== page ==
However, Trooper Mason Boyd's been told by his Captain to recruit DeMarco to investigate a newly discovered horrific death, really a lynching, of a Black man in the area. With this victim are two others, who were probably forced to witness the killing—the remains of the bodies look like women.
Jayme asked, "Have they been identified?"

"We're working on it. The bodies in the car were still smoldering when a father and his two boys found them."

"Children?" she asked, and Boyd nodded. "How old?"

"Thirteen and nine. The youngest one saw them first."

Jayme turned, moved her eyes to DeMarco. He cocked his head, his mouth in a thin-lipped frown.

"They need us," she said.
Of course, it's a way to focus on something beyond the inner pain they're both experiencing. A curious side effect of their loss seems to be a willingness to adopt strays at this moment—first an abused dog that immediately adapts to them, then a young would-be crime reporter with odd boundaries but whose connections with the younger people in the region open doors for their investigation.

Randall Silvis writes tightly and smoothly, and the criminals he offers have clear roots in poverty and in lack of an affectionate and honest upbringing. Plot twists and tension come rapidly, and what Ryan and Jayme choose to risk is clear and compelling.

But Silvis also writes a deeper set of questions into his novels. At one point DeMarco, tormented by a terrifying dream, picks up the phone and asks a scientist friend (in the middle of the night," Do you believe in the soul? Do you believe that we have one?" DeMarco is half convinced he's lost his or never had one.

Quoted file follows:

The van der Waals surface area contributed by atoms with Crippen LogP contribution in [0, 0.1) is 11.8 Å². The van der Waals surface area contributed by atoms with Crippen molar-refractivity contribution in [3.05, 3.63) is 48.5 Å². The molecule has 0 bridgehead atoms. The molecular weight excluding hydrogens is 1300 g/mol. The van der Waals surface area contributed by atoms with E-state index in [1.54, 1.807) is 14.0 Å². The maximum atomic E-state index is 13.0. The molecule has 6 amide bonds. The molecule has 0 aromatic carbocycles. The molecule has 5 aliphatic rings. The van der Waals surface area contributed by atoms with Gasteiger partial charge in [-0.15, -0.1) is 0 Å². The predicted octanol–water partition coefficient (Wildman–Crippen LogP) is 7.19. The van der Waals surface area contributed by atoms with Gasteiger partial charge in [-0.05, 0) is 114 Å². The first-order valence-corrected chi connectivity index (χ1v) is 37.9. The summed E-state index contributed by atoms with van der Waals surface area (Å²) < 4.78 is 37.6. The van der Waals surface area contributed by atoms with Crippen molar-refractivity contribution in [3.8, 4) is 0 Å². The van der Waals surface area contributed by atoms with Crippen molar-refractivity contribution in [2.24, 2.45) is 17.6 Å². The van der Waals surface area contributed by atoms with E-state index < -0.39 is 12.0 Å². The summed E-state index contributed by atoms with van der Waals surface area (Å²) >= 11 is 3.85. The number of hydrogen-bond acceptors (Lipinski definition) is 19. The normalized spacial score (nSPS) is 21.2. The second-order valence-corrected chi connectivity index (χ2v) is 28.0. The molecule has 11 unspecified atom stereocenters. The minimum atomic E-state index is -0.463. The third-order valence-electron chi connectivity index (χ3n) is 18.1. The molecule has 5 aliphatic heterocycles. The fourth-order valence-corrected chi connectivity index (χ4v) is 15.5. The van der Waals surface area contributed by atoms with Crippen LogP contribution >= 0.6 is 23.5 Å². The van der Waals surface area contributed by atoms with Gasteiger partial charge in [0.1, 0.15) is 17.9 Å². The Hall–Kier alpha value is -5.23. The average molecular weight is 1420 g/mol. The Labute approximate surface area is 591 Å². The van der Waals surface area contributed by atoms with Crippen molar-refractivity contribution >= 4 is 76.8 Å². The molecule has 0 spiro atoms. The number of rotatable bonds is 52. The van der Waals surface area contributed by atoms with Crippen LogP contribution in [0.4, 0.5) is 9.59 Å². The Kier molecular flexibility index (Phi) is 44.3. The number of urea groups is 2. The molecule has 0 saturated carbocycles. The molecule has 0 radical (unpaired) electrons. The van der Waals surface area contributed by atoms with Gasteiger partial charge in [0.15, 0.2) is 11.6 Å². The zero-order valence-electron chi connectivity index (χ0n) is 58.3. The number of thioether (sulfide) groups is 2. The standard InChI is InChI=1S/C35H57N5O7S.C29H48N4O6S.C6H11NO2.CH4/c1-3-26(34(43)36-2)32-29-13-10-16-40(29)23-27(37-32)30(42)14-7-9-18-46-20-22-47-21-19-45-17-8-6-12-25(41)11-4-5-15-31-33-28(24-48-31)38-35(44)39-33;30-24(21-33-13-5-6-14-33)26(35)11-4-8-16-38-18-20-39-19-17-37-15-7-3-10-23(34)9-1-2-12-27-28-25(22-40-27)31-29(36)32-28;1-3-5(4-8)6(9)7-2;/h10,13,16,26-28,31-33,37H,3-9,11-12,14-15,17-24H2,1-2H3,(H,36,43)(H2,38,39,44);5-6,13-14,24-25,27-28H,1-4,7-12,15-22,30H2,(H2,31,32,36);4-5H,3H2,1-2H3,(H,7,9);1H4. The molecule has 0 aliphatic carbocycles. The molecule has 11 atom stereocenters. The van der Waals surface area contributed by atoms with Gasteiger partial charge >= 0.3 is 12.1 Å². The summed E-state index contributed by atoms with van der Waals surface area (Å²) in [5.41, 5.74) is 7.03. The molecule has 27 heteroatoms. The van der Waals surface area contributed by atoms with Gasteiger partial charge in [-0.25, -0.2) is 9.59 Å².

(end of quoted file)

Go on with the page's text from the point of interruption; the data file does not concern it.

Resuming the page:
His scientist friend reminds him:
"Nobody understands consciousness. It is clear that the physical brain is somehow related to consciousness, is perhaps a kind of receiver, but there is not a speck of evidence that the brain is capable of producing consciousness."

"And this is related to ...?"

"Everything," Hoyle said. "To every question that has haunted you ever since you were a boy. And to the questions that haunt you now."

DeMarco found himself short of breath. He did not fully comprehend what Hoyle was saying in his disjointed, cryptic way, but some part of it had stolen his breath, had bent him over his knees in the darkness, left hand against his chest.
It's a mark of how tightly braided Silvis's plot lines are, that a conversation like this one can take place without interfering with the pace of pursuit of the criminal. Or in this case, criminals, plural, since someone's hunting DeMarco from outside the case, even as he struggles to nail down what's happened, and why.

If you're not yet reading Randall Silvis, this is the moment to get going. You don't need to read the earlier three books before this one, although they'll add depth (and disturbance); reading them later is just fine. Leave room on the shelf for these—and I hope for more.

Other Randall Silvis books featuring Ryan DeMarco are Two Days Gone, Walking the Bones, and A Long Way Down.

PS: Looking for more mystery reviews, from cozy to very dark? Browse the Kingdom Books mysteries review blog here.

Wednesday, August 05, 2020

Peter Lovesey Comes Full Circle in THE FINISHER, with 50 Years of Mystery

It's been 50 years since his first novel was published, and Soho Press is collaborating with Peter Lovesey to bring this British mystery writer full circle: THE FINISHER, like the book that started his career (Wobble to Death), is framed around a foot race. And it's set in Bath, featuring Detective Superintendent Peter Diamond and his compulsively nasty superior, Georgina Dallymore.